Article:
Because both screw into place, marking the position in which they are aligned to the body is not enough as at every turn the markings will align, but at a different depth related to the lens mount (and therefore the film plane). The infinity position for the brass helicoid is the most screwed it position minus just a bit more than a third of a turn (it's the position for which the holes in the focusing ring and helix1 are aligned. You can't really determine this position with the helix2 in place because it will not allow helix1 to go all the way down. I pretty much guesstimated the position and it turned out it was the correct one. Helix1 has a normal screw thread so it doesn' really matter where you start screwing it as it will always end up in the same place (nevertheless, I marked the position where it dettaches from the body with a cross aligned with the white triangle on the focusing scale). Helix2 is a true helicoid and therefore has a number of possible 'entries' on the inner thread of helix1. The position where it dettaches from helix1 has also been marked with a cross aligned with the cross on helix1.
When reassembling, I first screwed all the way in helix1, than unscrewed it that third turn until my triangle marking aligned the white triangle. Then aligned the cross on helix2 with the one on helix1 and started screwing helix2 in position. This step is easier done with the metal tab that keeps helix2 from rotating unmounted. You can see this tab in the forth image from the bottom (it's the T shaped metal piece with three screws - in the image there are only two in place). As you screw helix2 in place, it will get stuck at some point so you'll have to unscrew helix1 while keeping helix2 from rotating just enough as to raise helix2 above the aperture connector. Screw helix2 beyond the connector then, while keeping it from rotating again, return helix1 to it's infinity mark. Theoretically they are now in the correct position. Keep helix2 steady again and unscrew helix1 until helix2 has raised enough to allow you to connect the T shaped tab. You can now rotate helix1 back to infinity as helix2 will stay in it's correct position. Replace the focusing ring and check that the screw holes are aligned with the holes in helix1. Replace the optics (don't forget the brass ring), and screw in the ring that keeps it in place. Go outside and focus on a very distant object. You should have a perfect infinity focus with the focusing ring aligned properly at the infinity mark.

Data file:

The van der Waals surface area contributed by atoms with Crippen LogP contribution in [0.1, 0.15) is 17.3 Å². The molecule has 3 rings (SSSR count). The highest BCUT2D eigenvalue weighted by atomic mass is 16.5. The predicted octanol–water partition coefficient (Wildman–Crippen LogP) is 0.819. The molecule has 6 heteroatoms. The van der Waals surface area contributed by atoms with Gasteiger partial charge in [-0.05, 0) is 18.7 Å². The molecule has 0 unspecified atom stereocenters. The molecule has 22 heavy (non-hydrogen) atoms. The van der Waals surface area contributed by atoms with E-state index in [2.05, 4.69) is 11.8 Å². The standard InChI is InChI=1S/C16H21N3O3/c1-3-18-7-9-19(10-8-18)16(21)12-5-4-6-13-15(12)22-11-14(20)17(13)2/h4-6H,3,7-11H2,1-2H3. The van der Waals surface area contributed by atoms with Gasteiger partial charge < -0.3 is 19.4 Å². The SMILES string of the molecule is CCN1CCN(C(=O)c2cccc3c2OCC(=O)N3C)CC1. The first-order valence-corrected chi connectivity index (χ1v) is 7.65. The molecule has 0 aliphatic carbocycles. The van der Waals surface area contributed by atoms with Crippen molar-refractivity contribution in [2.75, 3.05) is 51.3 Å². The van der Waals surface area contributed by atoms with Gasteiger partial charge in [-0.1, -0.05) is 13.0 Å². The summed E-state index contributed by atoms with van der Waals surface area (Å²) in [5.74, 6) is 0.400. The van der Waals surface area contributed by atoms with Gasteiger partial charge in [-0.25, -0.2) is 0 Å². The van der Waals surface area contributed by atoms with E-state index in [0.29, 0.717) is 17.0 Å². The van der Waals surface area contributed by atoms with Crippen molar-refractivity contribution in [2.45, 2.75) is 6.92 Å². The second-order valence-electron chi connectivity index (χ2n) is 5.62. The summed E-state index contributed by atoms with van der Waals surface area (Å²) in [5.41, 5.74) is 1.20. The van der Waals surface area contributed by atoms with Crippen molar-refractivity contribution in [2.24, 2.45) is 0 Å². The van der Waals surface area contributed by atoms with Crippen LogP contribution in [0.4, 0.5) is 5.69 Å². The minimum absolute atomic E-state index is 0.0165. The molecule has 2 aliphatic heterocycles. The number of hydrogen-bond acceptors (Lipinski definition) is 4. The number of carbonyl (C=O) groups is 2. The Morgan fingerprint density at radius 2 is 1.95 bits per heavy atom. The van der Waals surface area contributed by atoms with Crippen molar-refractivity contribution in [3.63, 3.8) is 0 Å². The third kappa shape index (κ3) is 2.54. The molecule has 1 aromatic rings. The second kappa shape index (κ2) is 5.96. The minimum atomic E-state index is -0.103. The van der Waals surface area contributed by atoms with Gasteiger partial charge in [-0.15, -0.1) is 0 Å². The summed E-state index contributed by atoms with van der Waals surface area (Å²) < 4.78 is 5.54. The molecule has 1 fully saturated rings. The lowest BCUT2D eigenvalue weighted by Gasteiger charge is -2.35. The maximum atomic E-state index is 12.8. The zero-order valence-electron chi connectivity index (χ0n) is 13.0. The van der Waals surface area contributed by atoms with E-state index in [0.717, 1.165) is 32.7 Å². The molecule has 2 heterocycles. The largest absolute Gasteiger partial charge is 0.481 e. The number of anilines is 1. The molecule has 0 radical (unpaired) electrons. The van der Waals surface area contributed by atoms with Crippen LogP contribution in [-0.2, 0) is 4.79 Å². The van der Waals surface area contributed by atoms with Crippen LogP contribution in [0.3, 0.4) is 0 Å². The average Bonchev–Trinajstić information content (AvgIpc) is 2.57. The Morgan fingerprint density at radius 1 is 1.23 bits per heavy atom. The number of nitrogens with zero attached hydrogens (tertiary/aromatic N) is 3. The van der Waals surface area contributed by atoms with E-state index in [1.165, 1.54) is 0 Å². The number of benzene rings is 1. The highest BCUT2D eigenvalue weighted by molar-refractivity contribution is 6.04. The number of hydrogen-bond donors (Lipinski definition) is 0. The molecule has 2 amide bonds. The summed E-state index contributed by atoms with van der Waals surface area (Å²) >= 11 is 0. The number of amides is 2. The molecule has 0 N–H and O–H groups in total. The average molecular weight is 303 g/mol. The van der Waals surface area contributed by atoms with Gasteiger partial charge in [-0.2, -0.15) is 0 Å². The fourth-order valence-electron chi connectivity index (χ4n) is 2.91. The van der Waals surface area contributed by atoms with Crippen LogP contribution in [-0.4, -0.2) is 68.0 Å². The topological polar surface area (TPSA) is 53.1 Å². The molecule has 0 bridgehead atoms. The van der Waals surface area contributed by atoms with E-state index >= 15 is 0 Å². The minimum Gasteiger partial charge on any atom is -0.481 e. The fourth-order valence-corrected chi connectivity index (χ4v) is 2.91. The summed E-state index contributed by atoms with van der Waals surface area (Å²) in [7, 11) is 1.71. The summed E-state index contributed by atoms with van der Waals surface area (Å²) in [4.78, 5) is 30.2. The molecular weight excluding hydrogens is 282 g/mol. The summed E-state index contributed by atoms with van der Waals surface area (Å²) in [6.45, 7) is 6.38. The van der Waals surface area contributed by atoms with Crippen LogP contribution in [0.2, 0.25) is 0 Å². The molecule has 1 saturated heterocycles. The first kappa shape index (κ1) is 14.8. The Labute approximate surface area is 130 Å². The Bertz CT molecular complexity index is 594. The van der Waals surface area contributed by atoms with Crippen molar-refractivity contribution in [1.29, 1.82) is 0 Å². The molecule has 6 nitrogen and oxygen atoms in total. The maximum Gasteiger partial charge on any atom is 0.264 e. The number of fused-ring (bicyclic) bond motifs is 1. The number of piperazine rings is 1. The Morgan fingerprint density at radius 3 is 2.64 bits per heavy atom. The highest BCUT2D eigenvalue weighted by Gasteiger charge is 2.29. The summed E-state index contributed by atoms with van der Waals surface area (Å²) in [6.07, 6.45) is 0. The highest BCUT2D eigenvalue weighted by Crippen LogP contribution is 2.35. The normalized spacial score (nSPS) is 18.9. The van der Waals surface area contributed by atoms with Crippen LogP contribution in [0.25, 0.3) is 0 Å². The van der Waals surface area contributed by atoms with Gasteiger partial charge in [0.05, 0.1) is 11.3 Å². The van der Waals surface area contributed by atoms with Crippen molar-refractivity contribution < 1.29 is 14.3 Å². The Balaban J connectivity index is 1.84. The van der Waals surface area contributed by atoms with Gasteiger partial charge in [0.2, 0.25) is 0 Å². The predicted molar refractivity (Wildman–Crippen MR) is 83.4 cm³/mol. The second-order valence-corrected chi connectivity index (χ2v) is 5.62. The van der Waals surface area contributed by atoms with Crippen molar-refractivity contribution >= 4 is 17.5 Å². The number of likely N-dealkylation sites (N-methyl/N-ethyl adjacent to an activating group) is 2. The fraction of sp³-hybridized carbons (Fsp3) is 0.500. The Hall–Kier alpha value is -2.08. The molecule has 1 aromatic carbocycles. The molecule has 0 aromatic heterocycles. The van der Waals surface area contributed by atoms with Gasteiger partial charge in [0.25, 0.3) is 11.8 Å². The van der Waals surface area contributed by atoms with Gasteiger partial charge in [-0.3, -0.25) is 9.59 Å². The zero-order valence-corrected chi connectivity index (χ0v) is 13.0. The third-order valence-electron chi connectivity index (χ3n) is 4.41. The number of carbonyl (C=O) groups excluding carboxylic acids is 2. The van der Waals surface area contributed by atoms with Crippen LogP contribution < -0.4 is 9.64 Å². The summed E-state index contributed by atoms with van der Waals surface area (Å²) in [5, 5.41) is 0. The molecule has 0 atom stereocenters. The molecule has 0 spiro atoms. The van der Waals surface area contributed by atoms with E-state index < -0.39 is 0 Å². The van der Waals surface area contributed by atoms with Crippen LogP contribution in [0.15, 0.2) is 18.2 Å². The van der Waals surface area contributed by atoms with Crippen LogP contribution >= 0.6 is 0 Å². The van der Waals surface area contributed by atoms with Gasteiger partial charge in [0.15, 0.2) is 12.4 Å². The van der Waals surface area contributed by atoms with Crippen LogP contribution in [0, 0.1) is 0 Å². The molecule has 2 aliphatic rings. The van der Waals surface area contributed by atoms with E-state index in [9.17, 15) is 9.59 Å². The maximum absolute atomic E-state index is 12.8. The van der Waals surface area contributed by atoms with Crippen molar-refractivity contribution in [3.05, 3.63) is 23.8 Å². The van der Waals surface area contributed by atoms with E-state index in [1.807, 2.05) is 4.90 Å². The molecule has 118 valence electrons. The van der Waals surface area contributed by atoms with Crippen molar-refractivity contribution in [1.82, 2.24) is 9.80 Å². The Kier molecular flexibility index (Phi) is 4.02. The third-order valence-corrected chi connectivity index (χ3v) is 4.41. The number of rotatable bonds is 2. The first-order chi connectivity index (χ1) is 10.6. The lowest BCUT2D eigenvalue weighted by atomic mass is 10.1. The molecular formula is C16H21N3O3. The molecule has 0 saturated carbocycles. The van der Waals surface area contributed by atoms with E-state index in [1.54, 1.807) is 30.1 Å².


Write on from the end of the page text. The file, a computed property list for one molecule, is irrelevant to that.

The other method that I can think of (a more scientific method) but haven't tried it while working on this lens is this> while disassemblying the helicoids, unscrew helix1 just until helix 2 is released from the metal tab, while counting the turns of helix1 ("n" turns). Now start unscrewing helix2 just until it dettaches from helix1 and mark the position on the two helicoids. Screw back helix1 the number of turns you just counted (it's now at infinity position) and now further until it stops, while taking note of how much further it rotates ("x" of a turn - where x should be aprox 1/3, just a bit more). At reassembly, first you screw in helix1 all the way, then unscrew it "x" of a turn and a further "n" number of turnes determined above. Now place helix2 into place (following the markings) and screw it in. It should get aligned just right with the T tab. This method sounds easier than mine but I just thought about it now so it's untested :)
These are the two helicoids.
You can see here the T shaped tab keeping helix2 from rotating and the aperture connector (along with the rest of the lens mechanism that is of no concern right now).
This is the lens into pieces. From upper left to lower right> trim ring and decorating outter ring, the ring keeping the optics in place, the brass threadless ring, the front optics, the back optics, (second row) the aperture system, helix2, helix1, focusing ring, (third row) aluminium protection ring on the base of the lens (on the mount), lens body and the my little "screw trays".
The helicoids after a good cleaning with ligher fluid. For relubrication I've used some lithium-calcium grade 2 multipurpose grease, diluted in mineral oil for fine mechanisms (undiluted it was much to thick and focusing was still far from a smooth experience). I've used a very small amount of grease. Very small! A q-tip soaked in the grease and then wiped of in a tissue is more than enough for all helicoids.
This is the completely screwed in position of helix1 related to the focusing ring detached from the lens but in it's infinity position. Note that misalignment of the holes, giving you that "x" of a turn mentioned above.
Put it all back in reverse order and go out and burn some film ;)
Of course, I'm just an amateur so I stand corrected.